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A couple questions for linear algebra final review

  1. Jun 25, 2014 #1

    BiGyElLoWhAt

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    Gold Member

    1. The problem statement, all variables and given/known data

    2: Some proofs:
    a) If ##\{ v_1 , v_2...v_n \} ## are linearly independent in a real vector space, so are any subset of them.

    b) If any subset of vectors ##\{ v_1 , v_2...v_n \} ## in a real vector space are linearly dependent, then the whole set of vectors are linearly dependent.

    c) If A is invertible so is A^2

    d) if A is not invertible, neither is A^3

    I think I either know everything else or I can't really ask without asking to be walked through it so I'll just have to spend some time on google for acouple of them.

    Any help is appreciated, my final's in 18 hours.

    2. Relevant equations



    3. The attempt at a solution

    2:
    a)I was thinking I could use closure under scalar multiplication and addition to prove that, but is that solid enough?

    If ##\{ v_1 , v_2...v_n \} ## are linearly independent then by definition

    ##c_1v_1 + ... + c_{n-1}v_{n-1} ≠ c_nv_n##

    (is subset ≈ subspace?)

    then for ##\{ v_1 , v_2...v_m \} ## where m≤n (not really sure how to notate that all the vectors of this set are contained within the first set) which are all members of the first set, are linearly independent.

    This feels weak though... It seems like common sense that if i have some linearly independent vectors, and I throw some of them out, then what I have is still linearly independent; I'm also sure that I need to start at the definition of linearly independent, which basically involves the demonstration of closure under addition and scalar multiplication. I'm just not really sure how to put it technically. I think this is one of those "prove 2+2=4" things and I'm just not seeing how to put it mathematically.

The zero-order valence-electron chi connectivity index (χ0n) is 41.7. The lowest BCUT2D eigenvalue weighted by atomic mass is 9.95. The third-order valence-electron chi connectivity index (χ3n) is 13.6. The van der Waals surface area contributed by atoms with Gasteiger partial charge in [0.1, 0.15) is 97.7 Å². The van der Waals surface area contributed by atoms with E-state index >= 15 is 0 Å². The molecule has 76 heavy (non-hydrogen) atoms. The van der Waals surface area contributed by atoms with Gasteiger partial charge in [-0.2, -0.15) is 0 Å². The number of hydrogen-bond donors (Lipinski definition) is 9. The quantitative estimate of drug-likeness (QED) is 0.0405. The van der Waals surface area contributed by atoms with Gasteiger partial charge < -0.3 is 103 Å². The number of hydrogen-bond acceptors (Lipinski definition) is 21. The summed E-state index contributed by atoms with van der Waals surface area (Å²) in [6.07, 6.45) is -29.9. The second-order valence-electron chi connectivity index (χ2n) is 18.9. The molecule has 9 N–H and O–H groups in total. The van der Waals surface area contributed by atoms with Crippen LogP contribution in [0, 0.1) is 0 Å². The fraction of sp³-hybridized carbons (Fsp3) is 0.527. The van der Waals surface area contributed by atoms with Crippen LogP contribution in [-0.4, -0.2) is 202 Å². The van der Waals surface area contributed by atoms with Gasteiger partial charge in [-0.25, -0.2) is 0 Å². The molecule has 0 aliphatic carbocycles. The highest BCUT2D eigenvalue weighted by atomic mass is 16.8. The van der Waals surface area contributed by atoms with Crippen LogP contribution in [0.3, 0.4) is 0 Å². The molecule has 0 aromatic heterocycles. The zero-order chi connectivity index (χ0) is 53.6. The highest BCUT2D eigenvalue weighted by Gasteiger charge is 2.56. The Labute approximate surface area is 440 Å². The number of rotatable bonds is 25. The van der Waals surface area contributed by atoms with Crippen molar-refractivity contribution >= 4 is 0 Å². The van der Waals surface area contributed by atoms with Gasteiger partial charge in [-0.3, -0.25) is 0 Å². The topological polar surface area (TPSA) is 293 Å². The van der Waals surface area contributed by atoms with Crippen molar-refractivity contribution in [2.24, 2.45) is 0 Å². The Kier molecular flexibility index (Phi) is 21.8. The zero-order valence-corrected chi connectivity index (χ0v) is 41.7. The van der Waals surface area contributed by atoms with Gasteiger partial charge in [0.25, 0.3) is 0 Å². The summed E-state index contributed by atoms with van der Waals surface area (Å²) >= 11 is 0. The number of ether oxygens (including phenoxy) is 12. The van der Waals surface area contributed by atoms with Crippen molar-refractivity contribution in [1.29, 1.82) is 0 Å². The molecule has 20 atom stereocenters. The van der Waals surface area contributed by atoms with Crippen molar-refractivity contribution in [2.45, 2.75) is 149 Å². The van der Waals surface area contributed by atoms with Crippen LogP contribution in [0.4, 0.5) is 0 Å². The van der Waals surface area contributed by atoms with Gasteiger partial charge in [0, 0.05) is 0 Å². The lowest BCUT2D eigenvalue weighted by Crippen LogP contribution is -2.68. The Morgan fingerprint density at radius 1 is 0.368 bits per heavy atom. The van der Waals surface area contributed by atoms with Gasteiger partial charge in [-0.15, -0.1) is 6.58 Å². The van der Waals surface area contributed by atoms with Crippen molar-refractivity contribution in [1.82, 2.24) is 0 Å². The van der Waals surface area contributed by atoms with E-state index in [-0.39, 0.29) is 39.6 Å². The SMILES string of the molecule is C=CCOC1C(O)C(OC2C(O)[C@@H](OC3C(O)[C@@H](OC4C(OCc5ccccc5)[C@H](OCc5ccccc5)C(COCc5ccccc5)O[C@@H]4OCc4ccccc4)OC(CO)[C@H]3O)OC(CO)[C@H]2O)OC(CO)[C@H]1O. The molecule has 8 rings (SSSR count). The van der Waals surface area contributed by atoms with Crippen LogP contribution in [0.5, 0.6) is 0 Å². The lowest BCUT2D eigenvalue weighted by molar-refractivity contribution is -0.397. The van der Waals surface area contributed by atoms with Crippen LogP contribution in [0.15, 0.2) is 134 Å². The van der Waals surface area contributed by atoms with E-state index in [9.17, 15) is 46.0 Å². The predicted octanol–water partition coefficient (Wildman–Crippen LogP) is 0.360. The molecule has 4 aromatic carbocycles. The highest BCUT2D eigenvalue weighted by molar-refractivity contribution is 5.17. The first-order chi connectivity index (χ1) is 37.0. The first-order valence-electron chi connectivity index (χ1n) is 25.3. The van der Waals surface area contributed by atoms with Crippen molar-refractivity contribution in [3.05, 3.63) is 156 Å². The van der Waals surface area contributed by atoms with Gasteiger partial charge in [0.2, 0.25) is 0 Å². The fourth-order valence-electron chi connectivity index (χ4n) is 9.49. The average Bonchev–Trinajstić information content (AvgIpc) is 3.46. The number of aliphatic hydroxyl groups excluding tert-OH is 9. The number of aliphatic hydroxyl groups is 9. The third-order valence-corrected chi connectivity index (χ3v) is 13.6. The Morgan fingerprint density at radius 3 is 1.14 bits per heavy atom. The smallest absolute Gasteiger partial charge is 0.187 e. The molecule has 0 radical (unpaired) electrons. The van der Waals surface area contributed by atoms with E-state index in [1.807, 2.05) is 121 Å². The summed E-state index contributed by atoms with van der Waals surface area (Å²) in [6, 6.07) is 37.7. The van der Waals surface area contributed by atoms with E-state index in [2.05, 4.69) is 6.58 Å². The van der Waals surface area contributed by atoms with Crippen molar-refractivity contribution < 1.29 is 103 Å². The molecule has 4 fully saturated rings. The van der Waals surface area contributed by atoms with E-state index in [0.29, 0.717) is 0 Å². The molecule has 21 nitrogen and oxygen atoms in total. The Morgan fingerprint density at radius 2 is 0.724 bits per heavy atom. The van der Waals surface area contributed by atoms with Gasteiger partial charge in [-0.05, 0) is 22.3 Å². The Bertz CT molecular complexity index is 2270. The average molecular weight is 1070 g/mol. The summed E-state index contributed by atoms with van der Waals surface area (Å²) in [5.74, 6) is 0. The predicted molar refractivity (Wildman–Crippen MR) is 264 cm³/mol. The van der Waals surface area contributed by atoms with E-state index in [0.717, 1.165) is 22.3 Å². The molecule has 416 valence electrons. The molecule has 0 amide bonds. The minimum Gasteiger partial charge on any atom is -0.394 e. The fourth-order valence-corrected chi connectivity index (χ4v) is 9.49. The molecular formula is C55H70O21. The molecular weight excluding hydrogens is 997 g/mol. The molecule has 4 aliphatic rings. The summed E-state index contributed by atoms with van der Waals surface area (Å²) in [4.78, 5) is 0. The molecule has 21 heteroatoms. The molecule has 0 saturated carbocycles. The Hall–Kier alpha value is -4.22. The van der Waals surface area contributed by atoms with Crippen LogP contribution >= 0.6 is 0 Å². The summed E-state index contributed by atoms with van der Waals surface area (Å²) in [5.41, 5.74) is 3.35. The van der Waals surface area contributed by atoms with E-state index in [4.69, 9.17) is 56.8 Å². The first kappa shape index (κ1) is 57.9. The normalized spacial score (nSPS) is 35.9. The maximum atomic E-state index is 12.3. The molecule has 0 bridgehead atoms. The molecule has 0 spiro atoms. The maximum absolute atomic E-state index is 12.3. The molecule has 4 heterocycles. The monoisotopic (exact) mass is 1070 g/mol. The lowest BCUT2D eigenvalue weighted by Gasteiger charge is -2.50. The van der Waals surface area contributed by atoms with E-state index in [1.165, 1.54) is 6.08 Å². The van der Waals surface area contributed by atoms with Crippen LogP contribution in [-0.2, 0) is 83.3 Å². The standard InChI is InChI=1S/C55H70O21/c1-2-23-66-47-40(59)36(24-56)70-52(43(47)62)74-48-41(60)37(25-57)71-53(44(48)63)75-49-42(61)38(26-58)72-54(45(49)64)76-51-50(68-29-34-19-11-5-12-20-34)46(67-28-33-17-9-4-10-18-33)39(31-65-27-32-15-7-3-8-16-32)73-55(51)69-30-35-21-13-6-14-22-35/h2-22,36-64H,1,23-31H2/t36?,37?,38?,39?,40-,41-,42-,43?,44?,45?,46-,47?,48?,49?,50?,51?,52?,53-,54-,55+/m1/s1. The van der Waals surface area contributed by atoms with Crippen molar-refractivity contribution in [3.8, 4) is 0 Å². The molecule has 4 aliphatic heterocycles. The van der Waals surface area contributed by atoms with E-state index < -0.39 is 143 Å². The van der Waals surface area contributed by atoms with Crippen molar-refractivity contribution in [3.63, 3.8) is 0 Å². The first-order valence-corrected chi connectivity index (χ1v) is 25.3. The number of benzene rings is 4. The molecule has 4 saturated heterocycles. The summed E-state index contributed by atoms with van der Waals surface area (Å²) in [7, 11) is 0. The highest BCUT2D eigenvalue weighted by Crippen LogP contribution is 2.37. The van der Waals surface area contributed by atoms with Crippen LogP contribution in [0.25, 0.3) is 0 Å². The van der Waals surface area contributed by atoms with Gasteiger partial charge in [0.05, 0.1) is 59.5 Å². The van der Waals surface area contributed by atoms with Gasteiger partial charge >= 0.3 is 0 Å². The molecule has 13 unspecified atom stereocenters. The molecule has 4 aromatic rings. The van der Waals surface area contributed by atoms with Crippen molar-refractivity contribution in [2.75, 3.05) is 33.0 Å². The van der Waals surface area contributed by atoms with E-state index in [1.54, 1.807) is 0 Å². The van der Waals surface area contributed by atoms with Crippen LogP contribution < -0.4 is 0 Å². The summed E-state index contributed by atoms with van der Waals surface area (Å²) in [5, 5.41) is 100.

2:
    b) Very similar work, I could copy and paste everything I have from up ther and put it here, but once I figure out a, I'll get b.

    2:
    c) ##A^2 = AA## multiply by ##A^{-1}##
    ... ##AAA^{-1} = AI = A##
    Proved.
    I only put this in here because I'm not sure what to do about d. I know it's very similar, but is it simply
    ##A^3 = AAA## and since A is not invertible, A^3 cannot be reduced? How do I word that?
     
  2. jcsd
  3. Jun 25, 2014 #2

    Zondrina

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    Homework Helper

    For a) ##\{ v_1 , v_2...v_n \} ## are linearly independent when the vectors satisfy ##c_1v_1 + ... + c_nv_n = 0 \iff c_1=...=c_n=0##.

    Suppose you take a smaller subset of the vectors, ##\{ v_1 , v_2...v_{n-1} \}##. Then these vectors are linearly independent when ##c_1v_1 + ... + c_{n-1}v_{n-1} = 0 \iff c_1 = ... = c_{n-1} = 0##.

    Using the fact that ##c_1v_1 + ... + c_{n-1}v_{n-1} = c_nv_n##, you can say that the smaller subset of vectors is non-singular if ##c_nv_n = 0 \iff c_n = 0##.

    It must be the case that ##c_n = 0##, otherwise you would have a contradiction. Why?

    For part c) and d) what about the determinant?
     
  4. Jun 25, 2014 #3

    BiGyElLoWhAt

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    Aha! thank you I didn't even think about the determinant. But is the only situation where A is non invertible when det(A)=0? If it is then that makes c and d very simple as det(A^n) = det(A)^n.
     
  5. Jun 25, 2014 #4

    Zondrina

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    If ##A## is invertible (non-singular), ##det(A) ≠ 0##.

    If ##A## is not invertible (singular) ##det(A) = 0##.

    It makes c) and d) quite straightforward.
     
  6. Jun 25, 2014 #5

    BiGyElLoWhAt

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    Gold Member

    Awesome, thanks a million.
     
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